From now on, celebrities accused of treating people badly should learn an important lesson from Ellen DeGeneres’ situation: Getting your famous friends to speak up for you might not help and could make things worse.
As DeGeneres, the self-described “be kind lady” returned for her show’s 18th season, she needed to combat accusations that she was really a “mean” person and tolerated her show’s hostile workplace environment. For the season’s premiere in September, she publicly apologized to the “people affected” and talked about “lessons learned.”
Viewers tuned in to see how DeGeneres would address the allegations, but then they tuned out, according to the New York Times. The once-sturdy “Ellen DeGeneres Show” has lost more than 1 million viewers since September, according to the research firm Nielsen. The show has averaged only about 1.5 million viewers over the last six months, down from 2.6 million in the same period last year.
The Times said the decline came at a time when workplace behavior in Hollywood and elsewhere has come under intense scrutiny against a backdrop of protest and social change. DeGeneres’ situation shows that no one is immune to scrutiny, even DeGeneres, who was at the forefront of social change in the 1990s when she announced she was gay while starring on a prime-time sitcom, the Times added.
“Observers believe the accusations may have weakened DeGeneres’s relationship with her audience,” the New York Times reported. “The host built her show as an oasis from the outside world, a place of goofy dancing, light jokes, cash giveaways to surprised audience members and high-wattage celebrity guests.”
Some of those high-wattage guests stepped up to vouch for DeGeneres’ character before the season premiere — in an obvious P.R. ploy to rehab her reputation and her show’s connection to its fans.
Katy Perry, Diane Keaton, Ashton Kutcher, Jay Leno, Kevin Hart and Kris Jenner all took to social media to say “I stand with Ellen” or to otherwise praise her for being kind, honest and courageous.
But many people on social media weren’t moved by the celebrity endorsements. In another possible sign of changing times, they were overwhelmingly annoyed that celebrities would think anyone would be moved by famous people’s testimonials about how DeGeneres was nice to them.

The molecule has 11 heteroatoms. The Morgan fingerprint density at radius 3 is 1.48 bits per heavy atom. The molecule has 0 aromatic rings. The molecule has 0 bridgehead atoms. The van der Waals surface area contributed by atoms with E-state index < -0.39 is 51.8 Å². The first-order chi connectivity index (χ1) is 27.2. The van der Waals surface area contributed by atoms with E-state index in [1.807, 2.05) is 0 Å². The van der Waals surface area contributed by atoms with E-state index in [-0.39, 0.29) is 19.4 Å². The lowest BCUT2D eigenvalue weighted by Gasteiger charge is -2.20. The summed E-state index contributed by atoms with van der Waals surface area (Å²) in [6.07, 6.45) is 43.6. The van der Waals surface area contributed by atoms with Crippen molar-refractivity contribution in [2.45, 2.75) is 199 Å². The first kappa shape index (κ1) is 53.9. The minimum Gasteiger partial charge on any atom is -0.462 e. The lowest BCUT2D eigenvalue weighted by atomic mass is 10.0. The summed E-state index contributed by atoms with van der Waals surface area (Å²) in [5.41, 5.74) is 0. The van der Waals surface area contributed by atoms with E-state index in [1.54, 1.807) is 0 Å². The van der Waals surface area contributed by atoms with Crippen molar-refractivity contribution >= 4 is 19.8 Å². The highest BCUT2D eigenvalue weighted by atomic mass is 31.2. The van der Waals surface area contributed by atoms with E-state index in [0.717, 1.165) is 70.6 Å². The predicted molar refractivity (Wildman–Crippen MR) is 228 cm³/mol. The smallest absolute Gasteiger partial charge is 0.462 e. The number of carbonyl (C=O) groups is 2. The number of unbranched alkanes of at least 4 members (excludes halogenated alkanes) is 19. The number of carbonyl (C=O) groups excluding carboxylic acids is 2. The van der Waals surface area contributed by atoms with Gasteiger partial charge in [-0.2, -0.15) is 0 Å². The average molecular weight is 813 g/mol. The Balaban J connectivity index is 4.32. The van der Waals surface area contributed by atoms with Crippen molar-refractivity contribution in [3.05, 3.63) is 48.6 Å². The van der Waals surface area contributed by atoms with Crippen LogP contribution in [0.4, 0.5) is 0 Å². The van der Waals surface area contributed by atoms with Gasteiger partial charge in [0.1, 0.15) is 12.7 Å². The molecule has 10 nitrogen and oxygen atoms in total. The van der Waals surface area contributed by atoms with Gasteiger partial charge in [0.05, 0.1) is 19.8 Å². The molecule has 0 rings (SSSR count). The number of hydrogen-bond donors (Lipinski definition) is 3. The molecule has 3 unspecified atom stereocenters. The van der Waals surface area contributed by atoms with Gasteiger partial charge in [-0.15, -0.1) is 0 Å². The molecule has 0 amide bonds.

The endorsements also probably served to remind the public of the allegations against DeGeneres. As people on social media decried celebrity “privilege,” they shared news news reports about how multiple current and former employees told reporters that DeGeneres oversaw a show that was rife with sexual misconduct, racist incidents and demeaning treatment of employees, including during the COVID-19 pandemic. These allegations had gained traction over the summer due to longstanding rumors that DeGeneres is not really the nice, generous person her “be kind” facade would have people believe.
Katy Perry came in for some particular angry replies after she tried to defend DeGeneres by tweeting about her “positive takeaways” from her time on “Ellen.”
1/2 I know I can’t speak for anyone else’s experience besides my own but I want to acknowledge that I have only ever had positive takeaways from my time with Ellen & on the @theellenshow. I think we all have witnessed the light & continual fight for equality that she has brought
— KATY PERRY (@katyperry) August 4, 2020
“You’ve only had positive takeaways because you’re one of the biggest artists on the planet Katy. That’s why,” tweeted one person, whose comment received more than 7,000 likes.
“Because you’re a rich white women with a strong influence she is nice,” read another well-liked tweet. “I love you but the fight is not about you. It’s about the mistreatment that workers who are barely getting paid are facing. Please get out of the ‘she’s nice to me so she couldn’t have done it’ mindset.”
“Girl I’m so sorry but a white woman supporting another white woman who’s in the wrong… sit this one out pls,” tweeted a third.
When Kutcher tweeted that DeGeneres and her team “have only treated me & my team w/ respect & kindness,” a popular reply was: “Oh she treats … A list guests well? You don’t say.” When Kutcher tried to defend himself by saying that DeGeneres’ kindness extended to people “outside” his team, he was met with even more skepticism.
“This sort of feels like cops protecting cops,” one person replied. “Celebs protecting celebs. Either that or Ashton is very out of touch on the issue. The concern is how ELLEN’s staff that roll down from HER are treated. Of course anyone on his personal team would be treated well by Ellen’s team.”
Certainly, DeGeneres’ show faced production and other challenges related to the COVID-19 pandemic that hurt viewership, the New York Times said. Her rivals faced similar challenges.
Nonetheless, “Ellen’s” 43 percent decline in viewers was a much steeper drop than any of her rivals, with “Dr. Phil” only down 26 percent and Kelly Ripa and Ryan Seacrest’s show only down 3 percent, the Times noted.
The Times noted that “Ellen,” the winner of dozens of Emmys since its start in 2003, is now “no longer in the same league as traditional rivals like ‘Dr. Phil’ and ‘Live: With Kelly and Ryan,’” which have 2.5 million and 2.7 million respectively.
The Times story concluded by saying that “Ellen” now sits “more uncomfortably close” to shows hosted by Maury Povich (1.4 million), Kelly Clarkson (1.3 million), Rachael Ray (1.2 million), Tamron Hall (1.1 million) and Jerry Springer’s former security guard Steve Wilkos (1.1 million).
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